Martin and I have been married for 11 years and some months, most of our adult lives. Like any couple, we have moments of severe dissonance, when we look at one another and see strangers, or even enemies. Sometimes it’s a decision one of us makes, sometimes it’s disciplining the kids, sometimes it’s the way money is spent or time allocated. It can affect our relationship with the outside world, or be a purely internal disagreement.
It’s always painful.
The one of us observing, and reacting to, the word or deed in question may feel excluded, overridden, or disenfranchised. The consequences of a wrong choice may seem overwhelming and disastrous. The agent, meanwhile, will feel betrayed and defensive at having a good faith decision questioned.
Resolving these disagreements, finding common ground, and dealing with the risk of error are some of the most difficult tasks in any partnership. It’s hard to listen to the objections of the overridden spouse; it’s even harder to live with what seems to be a wrong choice by your partner. And maintaining the discipline to avoid recriminations or smugness (depending on how the controversial decision comes out) is yet another perennial task. Martin and I rarely achieve perfection in all these areas; we usually reach adequacy.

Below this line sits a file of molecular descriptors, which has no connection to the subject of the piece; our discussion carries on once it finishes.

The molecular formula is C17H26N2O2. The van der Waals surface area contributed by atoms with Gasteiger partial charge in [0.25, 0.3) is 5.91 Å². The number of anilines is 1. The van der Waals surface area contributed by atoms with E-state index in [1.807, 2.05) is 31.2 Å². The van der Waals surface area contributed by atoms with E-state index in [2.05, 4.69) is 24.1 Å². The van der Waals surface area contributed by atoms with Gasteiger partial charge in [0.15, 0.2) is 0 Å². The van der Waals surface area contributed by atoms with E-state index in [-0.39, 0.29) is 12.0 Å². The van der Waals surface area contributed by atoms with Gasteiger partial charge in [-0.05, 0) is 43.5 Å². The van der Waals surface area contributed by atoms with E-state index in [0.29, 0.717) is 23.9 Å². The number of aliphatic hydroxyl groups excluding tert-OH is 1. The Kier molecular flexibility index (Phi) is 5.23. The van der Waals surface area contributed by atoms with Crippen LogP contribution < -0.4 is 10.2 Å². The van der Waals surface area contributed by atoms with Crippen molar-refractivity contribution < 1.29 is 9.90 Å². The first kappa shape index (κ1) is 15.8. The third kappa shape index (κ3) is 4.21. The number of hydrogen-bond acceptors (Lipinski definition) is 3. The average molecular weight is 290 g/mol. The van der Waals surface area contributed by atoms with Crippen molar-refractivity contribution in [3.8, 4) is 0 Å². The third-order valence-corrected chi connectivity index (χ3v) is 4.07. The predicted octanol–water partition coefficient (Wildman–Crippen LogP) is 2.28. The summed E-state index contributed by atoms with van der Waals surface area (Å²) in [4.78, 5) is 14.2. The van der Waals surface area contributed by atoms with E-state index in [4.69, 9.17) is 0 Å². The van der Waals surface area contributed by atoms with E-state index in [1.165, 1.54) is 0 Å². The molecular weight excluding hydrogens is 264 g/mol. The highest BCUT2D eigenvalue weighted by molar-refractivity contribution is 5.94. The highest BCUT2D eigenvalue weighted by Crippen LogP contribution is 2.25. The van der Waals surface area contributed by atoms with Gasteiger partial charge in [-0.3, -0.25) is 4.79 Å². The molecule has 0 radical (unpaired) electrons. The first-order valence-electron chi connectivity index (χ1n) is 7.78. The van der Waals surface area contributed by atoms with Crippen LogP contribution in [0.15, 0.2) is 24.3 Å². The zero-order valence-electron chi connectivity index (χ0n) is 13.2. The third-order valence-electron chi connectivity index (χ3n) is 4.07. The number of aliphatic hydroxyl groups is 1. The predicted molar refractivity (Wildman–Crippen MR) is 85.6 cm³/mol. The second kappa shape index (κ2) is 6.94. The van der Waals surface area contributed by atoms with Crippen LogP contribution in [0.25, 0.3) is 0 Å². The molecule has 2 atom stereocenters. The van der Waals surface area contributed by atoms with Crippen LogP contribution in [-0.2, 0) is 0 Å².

A small proportion of married people rarely face the challenge, either because they don’t disagree or because they rigidly delegate responsibility. But for the vast majority of married couples, this is the source of such trouble, such strife and such grief, that they lose, for a time, the joy of their union and shared purpose Some can’t overcome the alienation and start to see their partner as an opponent. That, of course, is the road to divorce court.
We who stay married endure these trials because we are richer with one another than alone, even when we are at odds. We work at marriage because we made a commitment, and because we share so much that cannot ever truly be separated. And when the quarrel ends, we savour the sweets of our union all the more because they are earned, not given, and because they are the greater for it.
Does all that make sense?
Right. Now read Republicans and Democrats in there instead of a married couple. The problems that plague my country in the aftermath of the election are the same as any couple in trouble: miscommunication, mistrust, and the sneaking suspicion that the other party isn’t striving for the greater good. But even more than a marriage, a nation is all but indissoluble. We are one land and must learn to live together. The same principles of compromise, communication and determination that make a marriage work are needed to make the nation work.
Now go to it, guys.